In 1985 I spent 19 days in a 28-bed ward for critically ill women. When it was tea time, three of the women closest to my bed joined me at a small table to talk and drink our tea. They were poor women from towns outside of London. Despite the differences between them and me, we were all sick, each of us in danger of dying. We’d been talking among ourselves for a few days when one of the women put down her cup and asked, “If you could wish for anything, what would you wish for?”
There was a long silence before one of the women said, “I wish I’d been to Paris.”
The second woman, married with five children, sighed. “I wish I’d had a man tell me he loved me.”
The third woman hesitated, then admitted, “I wish I could afford to buy a home of my own.”
They looked at me. I felt uncomfortable. I’d been to Paris. I owned my home. True, I never had a loving relationship with a man, but what I wished for was a PhD, a wish I didn’t feel I could say given how much I had compared to them. Fortunately, the discussion stopped when a Sister (nurse) told us it was time for rest, to get back in bed.
It took me almost two years to deal with the complications of the diagnosis of an anomalous form of a rare leukemia, participate in an experimental medical protocol, find the energy to return to work, and deal with the deaths of my son’s father and my mother. The wish for a PhD faded. When I saw an advertisement for The Human Capacities Program, a three-year experience ending in a certificate for what would now be called a Life Coach, I signed up. Though the program had nothing to do with my work as a professor, I needed something that would help me focus on more than figuring out how to manage each day’s side effects from the trial medication.
Over 150 people gathered together for the first session in the winter of 1987 to explore a variety of exercises and readings about developing our capacities as human beings. In our two-week spring meeting, a man from the Union University came to talk about its nationally accredited adult learners’ programs. All those interested were encouraged to sign up for a five-to-ten-minute meeting. I deliberately signed up for the last slot so we might have more time to talk.
I met “M,” a well-dressed man who appeared to be in his mid-50’s in the small living room of a cottage. He invited me to sit at a table piled with leaflets and asked why I’d signed up for the meeting. “I’ve always wished I’d had a PhD.” I told him I’d looked at a lot of PhD programs but none seemed right for me. “I’m interested in stories. I want to understand why and how, in my teaching, they seem to unlock students’ stories, which helps them discover more about who they are. I want to know and understand more about how this process works.”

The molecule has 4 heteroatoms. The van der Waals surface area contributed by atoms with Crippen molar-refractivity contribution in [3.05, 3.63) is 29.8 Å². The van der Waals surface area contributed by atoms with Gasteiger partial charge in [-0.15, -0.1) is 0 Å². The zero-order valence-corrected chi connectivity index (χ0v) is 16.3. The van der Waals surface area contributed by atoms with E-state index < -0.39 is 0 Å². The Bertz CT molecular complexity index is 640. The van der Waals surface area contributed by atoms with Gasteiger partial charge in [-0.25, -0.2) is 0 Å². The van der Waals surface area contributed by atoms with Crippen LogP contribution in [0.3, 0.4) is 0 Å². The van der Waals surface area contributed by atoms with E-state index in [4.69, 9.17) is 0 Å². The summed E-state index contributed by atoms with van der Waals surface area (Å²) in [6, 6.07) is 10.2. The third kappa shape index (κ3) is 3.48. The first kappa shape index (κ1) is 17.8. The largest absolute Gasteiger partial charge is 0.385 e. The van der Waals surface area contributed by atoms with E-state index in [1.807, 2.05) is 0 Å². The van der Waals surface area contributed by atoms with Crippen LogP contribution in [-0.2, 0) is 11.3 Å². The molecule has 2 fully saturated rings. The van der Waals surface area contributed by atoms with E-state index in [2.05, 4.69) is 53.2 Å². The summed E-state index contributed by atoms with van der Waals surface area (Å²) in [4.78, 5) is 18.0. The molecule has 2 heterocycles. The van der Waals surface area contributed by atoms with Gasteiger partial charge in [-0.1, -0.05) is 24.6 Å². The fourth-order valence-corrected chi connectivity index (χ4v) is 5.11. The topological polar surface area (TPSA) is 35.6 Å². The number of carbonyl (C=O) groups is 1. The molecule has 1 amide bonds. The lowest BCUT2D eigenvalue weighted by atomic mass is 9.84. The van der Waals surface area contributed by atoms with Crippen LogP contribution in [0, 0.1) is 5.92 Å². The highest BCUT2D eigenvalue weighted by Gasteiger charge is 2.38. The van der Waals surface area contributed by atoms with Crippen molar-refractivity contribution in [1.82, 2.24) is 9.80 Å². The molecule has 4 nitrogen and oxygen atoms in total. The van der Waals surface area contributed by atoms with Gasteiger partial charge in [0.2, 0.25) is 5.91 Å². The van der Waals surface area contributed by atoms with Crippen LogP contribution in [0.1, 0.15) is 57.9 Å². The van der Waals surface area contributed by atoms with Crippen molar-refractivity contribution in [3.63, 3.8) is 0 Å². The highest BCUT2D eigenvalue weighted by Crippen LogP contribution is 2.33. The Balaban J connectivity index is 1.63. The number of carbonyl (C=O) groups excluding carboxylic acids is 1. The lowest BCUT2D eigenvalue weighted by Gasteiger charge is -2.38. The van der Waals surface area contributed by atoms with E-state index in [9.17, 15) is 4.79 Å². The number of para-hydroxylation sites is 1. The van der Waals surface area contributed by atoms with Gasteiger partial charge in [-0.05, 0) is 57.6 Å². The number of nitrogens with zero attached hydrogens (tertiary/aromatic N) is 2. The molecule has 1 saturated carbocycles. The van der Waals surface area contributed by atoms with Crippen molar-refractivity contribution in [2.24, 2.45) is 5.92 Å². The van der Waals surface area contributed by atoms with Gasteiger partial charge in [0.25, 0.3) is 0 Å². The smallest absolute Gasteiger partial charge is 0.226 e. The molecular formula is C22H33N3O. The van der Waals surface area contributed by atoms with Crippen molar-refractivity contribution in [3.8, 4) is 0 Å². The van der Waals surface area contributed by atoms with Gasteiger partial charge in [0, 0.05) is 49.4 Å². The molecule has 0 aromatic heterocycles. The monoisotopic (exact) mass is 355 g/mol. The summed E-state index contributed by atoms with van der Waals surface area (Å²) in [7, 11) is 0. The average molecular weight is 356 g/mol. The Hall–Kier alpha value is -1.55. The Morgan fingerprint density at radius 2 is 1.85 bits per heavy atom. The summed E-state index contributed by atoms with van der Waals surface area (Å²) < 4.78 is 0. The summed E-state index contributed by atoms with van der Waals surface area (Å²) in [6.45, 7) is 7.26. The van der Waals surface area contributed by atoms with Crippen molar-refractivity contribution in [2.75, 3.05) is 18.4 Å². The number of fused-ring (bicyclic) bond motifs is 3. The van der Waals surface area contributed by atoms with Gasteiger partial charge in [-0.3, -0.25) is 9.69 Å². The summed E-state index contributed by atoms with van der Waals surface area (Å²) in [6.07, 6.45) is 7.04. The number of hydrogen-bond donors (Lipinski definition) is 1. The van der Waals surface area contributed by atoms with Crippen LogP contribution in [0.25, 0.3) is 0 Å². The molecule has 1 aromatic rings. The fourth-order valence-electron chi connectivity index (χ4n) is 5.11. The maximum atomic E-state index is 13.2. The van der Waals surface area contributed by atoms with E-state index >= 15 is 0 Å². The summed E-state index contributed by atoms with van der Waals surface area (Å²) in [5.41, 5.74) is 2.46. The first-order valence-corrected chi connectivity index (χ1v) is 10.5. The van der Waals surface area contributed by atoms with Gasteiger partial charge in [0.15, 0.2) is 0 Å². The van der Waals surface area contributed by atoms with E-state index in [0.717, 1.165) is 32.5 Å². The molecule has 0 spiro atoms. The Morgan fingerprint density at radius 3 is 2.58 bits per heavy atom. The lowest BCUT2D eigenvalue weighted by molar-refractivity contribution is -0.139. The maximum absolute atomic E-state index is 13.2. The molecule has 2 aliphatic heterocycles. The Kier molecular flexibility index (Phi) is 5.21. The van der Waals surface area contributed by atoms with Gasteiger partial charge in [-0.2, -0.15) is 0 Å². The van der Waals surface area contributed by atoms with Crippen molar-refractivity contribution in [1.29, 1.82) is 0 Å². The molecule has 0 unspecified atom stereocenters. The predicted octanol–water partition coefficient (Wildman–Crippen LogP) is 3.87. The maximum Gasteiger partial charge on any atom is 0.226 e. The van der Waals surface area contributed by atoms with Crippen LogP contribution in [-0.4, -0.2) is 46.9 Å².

“The Union PhD program is multi-disciplinary. “What are your areas of interest?’
I didn’t hesitate. “Literature, philosophy, and psychology.”
We talked for a long time—him asking detailed questions—me having answers I didn’t know I’d thought about. As the interview drew to a close, I told him about dealing with the leukemia as well as teaching full time. He was quiet for a minute or so and then said, “I know this is not an easy time for you but I think you need to apply to our PhD program. Use my name as a primary reference. Don’t wait.”
I didn’t. I quit the Human Capacity Program, applied to the Union Program and was accepted. People I told were not encouraging. “You’re already a full Professor with an MA. Why bother with a PhD?” “It won’t give you more money or prestige.” You’re dealing with a catastrophic illness and teaching full time, why add more stress?” I stopped explaining that I wanted the PhD program so I could explore my questions about the power of stories. I was too embarrassed to admit just how much I wanted a PhD after my name.
I designed my program focusing on what I wanted to learn, picked primary and secondary advisers, and selected my committee—a Jungian psychologist, a professor of English and Comparative literature, and an adult learner studying the relationship of stories to his role as Pastor. I wrote papers, attended week-long seminars arranged around my teaching schedule, did an internship, wrote a thesis: Beyond this Crossing Place: The Stories of a Year, The Stories of a Life, and a contextual piece detailing the research I’d done. It wasn’t easy. I had to prove the research I wanted to do was valid. I had to overcome the prejudices of faculty who didn’t understand or care about why stories mattered. And, I had to deal with the complexities of illness and problematic medication and depression. To quote whoever said it, “My eyes were on the prize.”
In1990, age 54, six years after being in a ward with critically ill women, my wish came true. I was now Nancy King, PhD.
Have you wished for something that made no sense to others? What happened?
Life tales from a woman different living in The City Different.